Investigators enter jet wreckage at Denver airport |

Investigators enter jet wreckage at Denver airport

AP PhotoLanding gear sits near a service road along the path follows by a Continental Airlines jetliner on Monday, Dec. 22, 2008, in Denver.

DENVER, Colorado ” Investigators climbed inside the cracked, charred wreckage of a Continental Airlines jet Monday, searching for clues about why the plane veered off a Denver, Colorado runway and slid nearly half a mile into a ravine.

The twin-engine Boeing 737-500 still sat in the snow-covered ravine where it came to rest after its aborted takeoff Saturday at Denver International Airport. Behind it, a 2,500-foot-long scar through the grass and snow marked the plane’s path.

National Transportation Safety Board investigators conducted preliminary reviews of the cockpit voice recorder and the flight data recorder on Sunday, agency spokesman Peter Knudson said.

No information has been released, but Knudson said “we do have good data” from the recorders. The NTSB said nothing has been ruled out as a potential cause.

Investigators planned to interview the captain and the first officer on Monday. Both had clean safety records with the Federal Aviation Administration, FAA spokesman Ian Gregor said. He wouldn’t release their names.

FAA records show the plane, built in 1994, had to make an emergency landing in Denver in 1995 when one of its two engines failed, but the aircraft touched down safely and no injuries were reported. The engine was replaced.

The latest accident forced the 115 passengers and crew aboard Flight 1404 to flee through emergency exits as the plane burned. The jet had shed its left engine and both main landing gears. The entire right side of the jet was burned, and melted plastic from overhead compartments dripped onto the seats.

Of the 38 people injured, at least five remained in Denver hospitals Monday, one in serious condition, one in fair condition and three in good condition. Knudson said one member of the cockpit crew was injured, but it wasn’t immediately clear whether it was the captain or first officer, and Knudson didn’t know how seriously.

The weather was clear and cold when the plane attempted to take off for Houston about 6:20 p.m. Saturday. Winds at the airport were 31 mph, the Federal Aviation Administration said.

“No other aircraft opted against taking off due to wind” before Flight 1404 tried to lift off, Gregor said.

The plane veered off course about 2,000 feet from the end of the runway and did not appear to have gotten airborne, city aviation manager Kim Day said.

The NTSB took reporters and photographers to the scene Monday afternoon. The charred right side of the plane was punctured by a jagged hole, and debris was strewn across the grassy slope.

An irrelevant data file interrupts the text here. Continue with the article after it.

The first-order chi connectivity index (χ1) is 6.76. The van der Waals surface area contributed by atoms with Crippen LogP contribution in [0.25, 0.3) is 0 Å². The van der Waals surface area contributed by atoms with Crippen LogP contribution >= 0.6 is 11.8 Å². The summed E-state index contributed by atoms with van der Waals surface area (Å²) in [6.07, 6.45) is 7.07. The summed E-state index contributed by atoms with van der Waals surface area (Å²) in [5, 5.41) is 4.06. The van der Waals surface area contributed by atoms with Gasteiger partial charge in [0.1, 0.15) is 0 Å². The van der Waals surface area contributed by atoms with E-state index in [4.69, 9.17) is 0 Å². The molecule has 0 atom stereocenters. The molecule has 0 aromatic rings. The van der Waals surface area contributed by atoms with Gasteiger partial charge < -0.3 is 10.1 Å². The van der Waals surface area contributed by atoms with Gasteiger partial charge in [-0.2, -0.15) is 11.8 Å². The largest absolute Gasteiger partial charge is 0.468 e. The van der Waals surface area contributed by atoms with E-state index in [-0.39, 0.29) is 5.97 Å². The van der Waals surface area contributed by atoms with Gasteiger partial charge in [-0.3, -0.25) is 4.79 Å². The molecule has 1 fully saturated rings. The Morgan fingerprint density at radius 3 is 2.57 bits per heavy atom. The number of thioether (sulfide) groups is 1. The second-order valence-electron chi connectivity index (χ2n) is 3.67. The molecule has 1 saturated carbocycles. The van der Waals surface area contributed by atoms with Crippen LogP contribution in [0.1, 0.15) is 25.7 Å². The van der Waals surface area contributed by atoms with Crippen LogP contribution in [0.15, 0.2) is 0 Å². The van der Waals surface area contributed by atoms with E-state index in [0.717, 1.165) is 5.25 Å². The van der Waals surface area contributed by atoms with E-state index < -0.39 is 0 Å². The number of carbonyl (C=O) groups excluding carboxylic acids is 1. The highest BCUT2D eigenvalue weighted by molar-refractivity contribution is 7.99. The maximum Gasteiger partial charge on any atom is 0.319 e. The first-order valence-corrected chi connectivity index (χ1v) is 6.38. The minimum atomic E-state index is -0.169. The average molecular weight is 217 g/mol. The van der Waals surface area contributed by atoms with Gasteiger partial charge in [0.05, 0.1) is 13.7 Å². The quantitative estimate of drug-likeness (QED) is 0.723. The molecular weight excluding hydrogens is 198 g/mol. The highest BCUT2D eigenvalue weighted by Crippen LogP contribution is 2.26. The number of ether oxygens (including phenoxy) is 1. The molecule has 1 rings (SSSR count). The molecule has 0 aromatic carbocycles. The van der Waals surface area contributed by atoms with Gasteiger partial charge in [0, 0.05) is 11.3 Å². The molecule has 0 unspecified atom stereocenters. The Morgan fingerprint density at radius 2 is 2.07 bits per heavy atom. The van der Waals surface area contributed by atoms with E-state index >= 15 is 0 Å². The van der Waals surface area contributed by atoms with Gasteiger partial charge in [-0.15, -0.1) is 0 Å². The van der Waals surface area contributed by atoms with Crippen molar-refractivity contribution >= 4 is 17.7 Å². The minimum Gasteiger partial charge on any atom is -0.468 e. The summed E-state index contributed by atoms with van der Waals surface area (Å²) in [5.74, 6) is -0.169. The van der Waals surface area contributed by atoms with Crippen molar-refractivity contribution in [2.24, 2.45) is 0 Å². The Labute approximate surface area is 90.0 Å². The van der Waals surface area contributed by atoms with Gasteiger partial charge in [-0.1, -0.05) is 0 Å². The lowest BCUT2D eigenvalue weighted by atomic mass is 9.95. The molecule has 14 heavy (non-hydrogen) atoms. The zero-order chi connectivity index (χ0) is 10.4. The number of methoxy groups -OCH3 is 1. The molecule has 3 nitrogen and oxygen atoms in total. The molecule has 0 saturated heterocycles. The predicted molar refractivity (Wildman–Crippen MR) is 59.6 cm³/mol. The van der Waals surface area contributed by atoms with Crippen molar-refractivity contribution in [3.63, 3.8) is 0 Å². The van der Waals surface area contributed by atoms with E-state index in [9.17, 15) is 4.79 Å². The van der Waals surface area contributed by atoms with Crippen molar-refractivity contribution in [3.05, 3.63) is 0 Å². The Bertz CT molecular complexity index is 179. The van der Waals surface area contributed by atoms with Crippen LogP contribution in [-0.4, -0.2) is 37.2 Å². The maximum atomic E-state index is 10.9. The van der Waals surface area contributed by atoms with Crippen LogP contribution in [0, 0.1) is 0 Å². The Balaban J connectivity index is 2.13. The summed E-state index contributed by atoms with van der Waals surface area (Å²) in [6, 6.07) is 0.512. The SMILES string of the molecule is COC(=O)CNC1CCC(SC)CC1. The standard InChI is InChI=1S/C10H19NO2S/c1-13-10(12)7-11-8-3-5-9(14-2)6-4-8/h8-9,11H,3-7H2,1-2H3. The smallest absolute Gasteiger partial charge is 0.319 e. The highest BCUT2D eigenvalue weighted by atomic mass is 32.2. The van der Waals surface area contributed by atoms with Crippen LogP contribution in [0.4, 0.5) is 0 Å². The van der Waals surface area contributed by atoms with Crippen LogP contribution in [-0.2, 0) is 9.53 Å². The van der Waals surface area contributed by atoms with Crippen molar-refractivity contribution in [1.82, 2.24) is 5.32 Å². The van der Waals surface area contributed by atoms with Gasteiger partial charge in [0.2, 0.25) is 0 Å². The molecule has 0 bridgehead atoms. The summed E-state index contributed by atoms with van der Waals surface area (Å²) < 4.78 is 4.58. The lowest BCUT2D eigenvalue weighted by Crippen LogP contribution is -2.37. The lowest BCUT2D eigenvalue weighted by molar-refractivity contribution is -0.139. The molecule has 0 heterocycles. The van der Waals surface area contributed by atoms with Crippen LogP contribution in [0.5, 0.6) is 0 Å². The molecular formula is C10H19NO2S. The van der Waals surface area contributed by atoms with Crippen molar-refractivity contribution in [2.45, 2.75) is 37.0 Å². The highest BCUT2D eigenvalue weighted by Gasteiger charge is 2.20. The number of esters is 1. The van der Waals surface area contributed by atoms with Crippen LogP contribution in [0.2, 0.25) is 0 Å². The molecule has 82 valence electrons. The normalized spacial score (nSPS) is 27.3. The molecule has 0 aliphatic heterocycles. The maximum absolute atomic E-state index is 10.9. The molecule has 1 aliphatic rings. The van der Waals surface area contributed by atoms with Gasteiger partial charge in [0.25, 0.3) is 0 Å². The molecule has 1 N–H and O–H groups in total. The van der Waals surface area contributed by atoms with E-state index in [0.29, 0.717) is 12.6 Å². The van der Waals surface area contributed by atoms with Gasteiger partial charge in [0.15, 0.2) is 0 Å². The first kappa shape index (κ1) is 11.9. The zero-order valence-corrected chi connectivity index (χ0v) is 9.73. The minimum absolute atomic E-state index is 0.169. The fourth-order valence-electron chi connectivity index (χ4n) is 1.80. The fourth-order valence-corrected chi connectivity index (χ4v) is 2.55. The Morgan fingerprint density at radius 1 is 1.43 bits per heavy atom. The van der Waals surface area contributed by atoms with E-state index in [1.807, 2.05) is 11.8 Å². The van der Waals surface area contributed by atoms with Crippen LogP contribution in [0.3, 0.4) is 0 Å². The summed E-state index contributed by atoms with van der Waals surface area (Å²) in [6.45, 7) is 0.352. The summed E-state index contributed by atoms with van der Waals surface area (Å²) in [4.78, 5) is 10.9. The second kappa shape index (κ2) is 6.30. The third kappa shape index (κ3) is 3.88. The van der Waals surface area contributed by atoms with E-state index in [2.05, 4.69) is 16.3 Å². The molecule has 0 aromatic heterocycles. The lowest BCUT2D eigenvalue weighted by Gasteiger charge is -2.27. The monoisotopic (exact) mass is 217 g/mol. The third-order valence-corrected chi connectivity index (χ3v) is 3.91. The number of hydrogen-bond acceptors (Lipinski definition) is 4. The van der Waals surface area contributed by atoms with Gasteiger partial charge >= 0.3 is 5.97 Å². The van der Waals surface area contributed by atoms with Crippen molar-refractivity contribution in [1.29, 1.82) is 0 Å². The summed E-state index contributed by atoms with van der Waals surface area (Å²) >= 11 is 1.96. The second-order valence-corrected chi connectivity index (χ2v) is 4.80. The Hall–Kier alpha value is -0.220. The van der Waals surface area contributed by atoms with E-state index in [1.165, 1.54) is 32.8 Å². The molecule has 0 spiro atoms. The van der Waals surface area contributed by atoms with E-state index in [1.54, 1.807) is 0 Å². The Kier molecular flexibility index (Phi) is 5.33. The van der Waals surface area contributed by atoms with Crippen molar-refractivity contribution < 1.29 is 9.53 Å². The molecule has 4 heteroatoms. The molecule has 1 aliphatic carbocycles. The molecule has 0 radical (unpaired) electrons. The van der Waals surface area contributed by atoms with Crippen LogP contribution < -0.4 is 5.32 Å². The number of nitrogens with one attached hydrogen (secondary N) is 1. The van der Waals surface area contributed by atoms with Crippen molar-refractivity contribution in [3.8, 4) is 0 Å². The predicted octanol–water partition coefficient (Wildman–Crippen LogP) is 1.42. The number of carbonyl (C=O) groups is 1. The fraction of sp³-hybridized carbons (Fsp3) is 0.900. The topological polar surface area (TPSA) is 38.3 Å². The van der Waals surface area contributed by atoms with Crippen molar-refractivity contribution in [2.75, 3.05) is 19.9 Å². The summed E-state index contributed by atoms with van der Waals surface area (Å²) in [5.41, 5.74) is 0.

Skid marks in the snow and scrapes in the ground showed that after veering off the runway, the plane crossed a flat grassy strip and a taxiway before speeding down an embankment and into a snowy bowl, where it appears the landing gear collapsed and the belly of the plane hit the ground.

It then slid up a small hill, across a paved access road and back down a small hill into the ravine, where it finally stopped.

Bill Davis, an assistant Denver fire chief assigned to the airport, said the plane came to a rest about 200 yards from one of the airport’s four fire stations. Passengers walked out of the ravine in 24-degree cold and crowded inside the station, he said.

A crack encircled much of the fuselage near the trailing edge of the wings, Davis said.

“It didn’t really sound like an explosion. It was more like a big thud,” said Maria Trejos, 30, who was sitting on the right side of the plane with her husband, who had their 1-year-old son on his lap.

She told The Associated Press on Monday that she thought the plane was about to take off when it veered off the left side of the runway. She felt a bump and saw a fireball through the window, and it felt briefly as if they were airborne, but she said that may have been when the plane was dropping into the ravine.

Trejos then smelled fuel and thought, “I hope the plane doesn’t explode.”

At first, the cabin was eerily quiet, with no one screaming, she said, but then it quickly got hot from the fire and people began to panic when they saw smoke and flames.

“I was thinking, ‘I don’t want to burn. I don’t want my baby or my husband to burn,'” said Trejos, who is also four months pregnant.

They scrambled onto a wing and slid to the ground. She said that their son has cuts on his legs and that she her husband are bruised and sore, but that all three are otherwise fine.

They were headed to Houston to visit her husband’s family but instead went home to Pueblo West, about 100 miles south of Denver, happy to be alive.

“It’s going to be the best Christmas ever,” she said.

Robert Sumwalt, an NTSB member, said Sunday that the damaged plane would remain for several days in the ravine. That runway will remain closed during the investigation, he said.

The Denver airport was back to normal on Monday, almost fully operational with five of its six runways open, spokesman Jeff Green said.

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